Secretary of State John Kerry Monday praised Qatar for its help in trying to resolve the crisis in Yemen, amid hints the US is in contact with Shiite rebels through go-betweens.
The Huthi militia Sunday set a three-day deadline for political parties to resolve the power vacuum in Yemen left after the president and prime minister offered to resign last month.
The Huthis' lightning offensive when they seized the presidential palace and key government buildings on January 20, plunged the country deeper into crisis and prompted US-backed President Abedrabbo Mansour Hadi and his premier to tender their resignations.
It has complicated the US fight against Al-Qaeda in the Arabian Peninsula (AQAP) branded by the US one of Al-Qaeda's most dangerous branches.
Meeting with Qatari Foreign Minister Khalid al-Attiyah at the State Department on Monday, Kerry said he was grateful for the "many ways in which Qatar, the emir, and Dr Attiyah have made themselves available in order to be of assistance."
"Most recently, they were particularly helpful with respect to Yemen and our efforts in the last few days to deal with some of the adjustments necessary to what has been happening there."
Asked later at a forum at the Atlantic magazine what Kerry meant, Attiyah did not go into details.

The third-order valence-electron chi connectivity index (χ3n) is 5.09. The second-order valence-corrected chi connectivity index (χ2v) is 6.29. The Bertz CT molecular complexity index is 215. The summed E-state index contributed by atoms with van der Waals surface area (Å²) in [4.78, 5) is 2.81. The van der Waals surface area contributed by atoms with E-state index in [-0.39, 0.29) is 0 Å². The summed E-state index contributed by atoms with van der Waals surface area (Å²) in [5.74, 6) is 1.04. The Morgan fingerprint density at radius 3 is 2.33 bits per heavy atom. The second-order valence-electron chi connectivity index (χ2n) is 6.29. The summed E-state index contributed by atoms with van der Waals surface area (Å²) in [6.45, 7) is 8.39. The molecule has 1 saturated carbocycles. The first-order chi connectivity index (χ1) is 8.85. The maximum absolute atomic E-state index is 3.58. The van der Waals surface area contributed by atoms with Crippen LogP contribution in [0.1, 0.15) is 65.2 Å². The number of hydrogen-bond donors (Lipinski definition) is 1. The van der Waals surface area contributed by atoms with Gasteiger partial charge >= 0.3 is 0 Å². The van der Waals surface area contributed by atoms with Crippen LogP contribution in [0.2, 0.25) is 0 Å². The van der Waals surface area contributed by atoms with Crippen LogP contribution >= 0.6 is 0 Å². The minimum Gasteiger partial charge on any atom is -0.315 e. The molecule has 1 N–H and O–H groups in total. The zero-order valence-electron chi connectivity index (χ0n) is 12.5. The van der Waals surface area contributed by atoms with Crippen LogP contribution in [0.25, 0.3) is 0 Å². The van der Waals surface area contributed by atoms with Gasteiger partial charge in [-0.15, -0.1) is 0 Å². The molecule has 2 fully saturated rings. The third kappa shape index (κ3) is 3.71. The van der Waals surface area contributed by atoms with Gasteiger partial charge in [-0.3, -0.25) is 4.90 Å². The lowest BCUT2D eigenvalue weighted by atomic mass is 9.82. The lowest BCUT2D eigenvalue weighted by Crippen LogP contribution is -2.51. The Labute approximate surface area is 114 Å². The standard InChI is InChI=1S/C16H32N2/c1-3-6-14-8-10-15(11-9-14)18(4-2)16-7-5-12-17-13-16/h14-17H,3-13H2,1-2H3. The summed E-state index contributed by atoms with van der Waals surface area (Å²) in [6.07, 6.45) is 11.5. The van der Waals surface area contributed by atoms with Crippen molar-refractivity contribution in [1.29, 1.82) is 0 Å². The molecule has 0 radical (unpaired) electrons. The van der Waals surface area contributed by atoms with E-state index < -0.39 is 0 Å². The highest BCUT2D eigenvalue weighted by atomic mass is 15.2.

"We've been closely talking to our friends about the GCC initiative and how we can enhance the solution," the minister said.
In 2011, the monarchies of the Gulf Cooperation Council (GCC) urged the then president to sign a power transfer plan ending the country's political turmoil.
But the new crisis has raised fears that impoverished Yemen, which lies next to oil-rich Saudi Arabia, could become a failed state.
Last week, the Pentagon said US officials were holding discussions with representatives of the Shiite militia but were not sharing intelligence on Al-Qaeda in Yemen.
"Given the political uncertainty, it's fair to say that US government officials are in communication with various parties in Yemen about what is a very fluid and complex political situation," said Pentagon spokesman Rear Admiral John Kirby.
The Wall Street Journal last week reported that US officials were in touch with Huthi fighters largely through intermediaries.
"We have to take pains not to end up inflaming the situation by inadvertently firing on Huthi fighters," a senior US official told the Journal.
"They're not our military objective. It's AQAP and we have to stay focused on that."